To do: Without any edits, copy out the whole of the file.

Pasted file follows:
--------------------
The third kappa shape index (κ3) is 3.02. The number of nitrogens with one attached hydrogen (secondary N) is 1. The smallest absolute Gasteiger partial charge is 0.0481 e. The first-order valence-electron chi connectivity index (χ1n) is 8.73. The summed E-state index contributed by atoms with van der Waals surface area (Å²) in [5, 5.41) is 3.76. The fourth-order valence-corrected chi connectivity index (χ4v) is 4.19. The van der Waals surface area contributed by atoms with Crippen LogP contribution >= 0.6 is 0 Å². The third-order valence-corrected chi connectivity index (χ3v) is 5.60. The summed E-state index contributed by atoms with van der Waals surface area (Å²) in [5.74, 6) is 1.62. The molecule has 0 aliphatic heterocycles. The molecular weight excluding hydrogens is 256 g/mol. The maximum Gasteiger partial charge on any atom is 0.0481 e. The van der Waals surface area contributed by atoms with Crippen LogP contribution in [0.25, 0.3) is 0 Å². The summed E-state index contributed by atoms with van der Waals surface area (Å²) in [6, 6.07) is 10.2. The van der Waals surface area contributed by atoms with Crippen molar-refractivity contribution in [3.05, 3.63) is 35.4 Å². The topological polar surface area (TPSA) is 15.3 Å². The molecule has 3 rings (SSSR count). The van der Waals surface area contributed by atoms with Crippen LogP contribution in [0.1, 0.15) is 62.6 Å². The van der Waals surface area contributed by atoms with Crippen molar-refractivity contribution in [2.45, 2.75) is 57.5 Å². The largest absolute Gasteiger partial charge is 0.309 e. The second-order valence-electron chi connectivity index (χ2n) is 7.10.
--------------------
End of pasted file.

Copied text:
The third kappa shape index (κ3) is 3.02. The number of nitrogens with one attached hydrogen (secondary N) is 1. The smallest absolute Gasteiger partial charge is 0.0481 e. The first-order valence-electron chi connectivity index (χ1n) is 8.73. The summed E-state index contributed by atoms with van der Waals surface area (Å²) in [5, 5.41) is 3.76. The fourth-order valence-corrected chi connectivity index (χ4v) is 4.19. The van der Waals surface area contributed by atoms with Crippen LogP contribution >= 0.6 is 0 Å². The third-order valence-corrected chi connectivity index (χ3v) is 5.60. The summed E-state index contributed by atoms with van der Waals surface area (Å²) in [5.74, 6) is 1.62. The molecule has 0 aliphatic heterocycles. The molecular weight excluding hydrogens is 256 g/mol. The maximum Gasteiger partial charge on any atom is 0.0481 e. The van der Waals surface area contributed by atoms with Crippen LogP contribution in [0.25, 0.3) is 0 Å². The summed E-state index contributed by atoms with van der Waals surface area (Å²) in [6, 6.07) is 10.2. The van der Waals surface area contributed by atoms with Crippen molar-refractivity contribution in [3.05, 3.63) is 35.4 Å². The topological polar surface area (TPSA) is 15.3 Å². The molecule has 3 rings (SSSR count). The van der Waals surface area contributed by atoms with Crippen LogP contribution in [0.1, 0.15) is 62.6 Å². The van der Waals surface area contributed by atoms with Crippen molar-refractivity contribution in [2.45, 2.75) is 57.5 Å². The largest absolute Gasteiger partial charge is 0.309 e. The second-order valence-electron chi connectivity index (χ2n) is 7.10.